A Feast in Review: CMED takes on the Annual [Melting] Potluck

One afternoon per year, the International Institute at UCLA comes together to bask in our collective diversity, pass our favorite dishes around a giant conference table, and generally pretend like we are in a Pillsbury Crescent Roll commercial. When the opportunity for socializing arises, we are all excited by the warm prospect of sharing laughs with our peers and airing grievances of the relentless nuisance in the office above yours who seems to find reasons to nosily rearrange their office floor-plan every day. But let’s be honest, what can really get us out of our beds, offices, and general comfort zones is the prospect of food.  So the International Institute has launched a tradition of getting-to-know-each-other through the love of food and the cultures it embodies. 

The International Institute, nestled in the penthouse of Bunche Hall, is comprised of the Centers for the Study of: Africa, Brazil, Buddhism, Canada, China, Europe and Russia, India and Southeast Asia, Israel, Japan, Korea, Mexico, Middle East Developments (a.k.a CMED—that’s us!), and the Near East… just to name a few. So rest assured that when UCLA’s nucleus of cultural diversity gets together, we don’t put on any old potluck. We turn our treasured one-hour lunch break into a world tour of home-cooked delicacies. Our 20-foot conference table is transformed into a mouthwatering horizon of exotic dishes, each labeled with a flag of its origin country. This annual production is an edible microcosm of the multicultural melting pot that thrives within UCLA, to put it humbly.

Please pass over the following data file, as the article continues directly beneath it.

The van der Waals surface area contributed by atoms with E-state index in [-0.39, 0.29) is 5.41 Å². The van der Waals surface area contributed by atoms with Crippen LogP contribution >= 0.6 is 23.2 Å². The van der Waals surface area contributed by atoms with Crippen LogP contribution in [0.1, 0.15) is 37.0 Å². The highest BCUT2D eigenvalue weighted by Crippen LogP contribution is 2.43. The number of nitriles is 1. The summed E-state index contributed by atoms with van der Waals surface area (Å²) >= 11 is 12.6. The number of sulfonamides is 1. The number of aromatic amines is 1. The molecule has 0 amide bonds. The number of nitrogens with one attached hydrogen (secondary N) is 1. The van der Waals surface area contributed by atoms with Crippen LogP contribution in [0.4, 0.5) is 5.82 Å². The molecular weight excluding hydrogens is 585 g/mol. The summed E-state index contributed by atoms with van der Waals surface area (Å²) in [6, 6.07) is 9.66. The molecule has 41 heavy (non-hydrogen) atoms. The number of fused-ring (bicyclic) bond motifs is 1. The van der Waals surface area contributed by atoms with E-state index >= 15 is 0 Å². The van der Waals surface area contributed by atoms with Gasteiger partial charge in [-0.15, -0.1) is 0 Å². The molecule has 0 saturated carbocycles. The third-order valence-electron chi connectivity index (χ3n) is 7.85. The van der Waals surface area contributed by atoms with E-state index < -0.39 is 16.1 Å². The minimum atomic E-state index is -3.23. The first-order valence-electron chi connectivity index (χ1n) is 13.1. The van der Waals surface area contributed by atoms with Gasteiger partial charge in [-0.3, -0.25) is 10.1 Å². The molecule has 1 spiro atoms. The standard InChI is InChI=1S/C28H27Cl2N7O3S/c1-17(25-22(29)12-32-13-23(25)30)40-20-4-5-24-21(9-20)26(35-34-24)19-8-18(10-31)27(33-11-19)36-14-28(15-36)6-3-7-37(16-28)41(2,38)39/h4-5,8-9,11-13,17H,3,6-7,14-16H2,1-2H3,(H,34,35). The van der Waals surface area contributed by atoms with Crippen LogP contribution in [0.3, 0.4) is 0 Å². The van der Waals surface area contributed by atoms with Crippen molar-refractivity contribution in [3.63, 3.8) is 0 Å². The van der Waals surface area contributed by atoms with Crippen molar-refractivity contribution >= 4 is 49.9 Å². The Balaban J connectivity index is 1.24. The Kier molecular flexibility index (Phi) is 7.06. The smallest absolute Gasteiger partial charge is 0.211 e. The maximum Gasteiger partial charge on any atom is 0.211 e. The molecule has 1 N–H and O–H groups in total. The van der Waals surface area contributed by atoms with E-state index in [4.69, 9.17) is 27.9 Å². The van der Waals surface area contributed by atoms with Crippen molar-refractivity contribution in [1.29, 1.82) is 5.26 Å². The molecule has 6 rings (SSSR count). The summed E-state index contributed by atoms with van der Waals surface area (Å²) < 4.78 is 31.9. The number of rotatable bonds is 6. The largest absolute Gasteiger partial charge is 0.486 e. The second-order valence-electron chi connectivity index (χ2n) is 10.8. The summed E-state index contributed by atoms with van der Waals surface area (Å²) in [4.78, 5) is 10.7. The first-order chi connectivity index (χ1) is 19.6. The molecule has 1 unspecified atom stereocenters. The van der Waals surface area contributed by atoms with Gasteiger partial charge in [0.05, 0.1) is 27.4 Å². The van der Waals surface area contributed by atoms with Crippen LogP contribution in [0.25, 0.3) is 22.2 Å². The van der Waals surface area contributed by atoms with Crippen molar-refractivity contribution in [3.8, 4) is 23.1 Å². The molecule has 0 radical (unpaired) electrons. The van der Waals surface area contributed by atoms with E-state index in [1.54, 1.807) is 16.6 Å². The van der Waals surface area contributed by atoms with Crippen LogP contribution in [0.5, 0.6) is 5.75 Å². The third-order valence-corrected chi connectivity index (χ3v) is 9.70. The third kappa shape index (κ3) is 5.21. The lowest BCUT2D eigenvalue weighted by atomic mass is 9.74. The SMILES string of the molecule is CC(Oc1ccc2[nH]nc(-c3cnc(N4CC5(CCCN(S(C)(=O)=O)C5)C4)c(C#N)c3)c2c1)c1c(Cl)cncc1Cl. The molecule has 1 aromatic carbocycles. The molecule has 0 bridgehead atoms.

Wishing you could vicariously experience this gastronomic spectacle through yours truly? One step ahead of you…

Our conference-room-turned-feasting-hall in all its caloric glory. (Photo: Monica Ma/ UCLA)

Our conference-room-turned-feasting-hall in all its caloric glory. (Photo: Monica Ma/ UCLA)

Starting with our CMED staff:

Mani Jad, our Deputy Director, hails from Saudi Arabia. Mani brought her signature crowd-pleaser that she likes to call her “Saudi lasagna.” It starts with the fundamentals of Middle Eastern cooking: beef—typically ground with cumin, garlic, salt, and more garlic—paired with a starch of your choice. Mani’s grandmother passed down a tradition of layering the ground beef with spaghetti, mozzarella, and Bechemel sauce, one of the four mother sauces of French cuisine. And voila—you get what is informally known as Macorona bil Bechemel: a classic Middle Eastern beef and starch foundation with a French-Italian twist sure to satisfy parts of your taste palate you never knew you had.

Macorona bil Bechemel of Saudi Arabia, a crowd favorite. (Photo: Monica Ma/ UCLA)

Macorona bil Bechemel of Saudi Arabia, a crowd favorite. (Photo: Monica Ma/ UCLA)

Nirit Hinkis, CMED’s Research and Program Coordinator, is Israeli of Moroccan descent. She recreated a family recipe for couscous that represents her North African and Jewish heritage. “All Moroccans eat couscous,” Nirit explains, “and they usually eat it with a savory vegetable type mixture on top, but in my family we eat the sweet version… it’s something very unique to Moroccan Jews living in the North of the country—those parts were heavily influenced by Spain, so their flavors were a little different.” Nirit’s final product was the perfect dichotomy of sweet and savory: couscous with sweet butternut squash, yams, onion, and garbanzo beans. And, to counter the usual discouragement that follows tempting experiments, you can try this at home! “It’s actually pretty simple to make,” Nirit assures us. Just toss all your peeled-and-chopped ingredients into a big pot with a generous dose of sugar and cinnamon, and let simmer.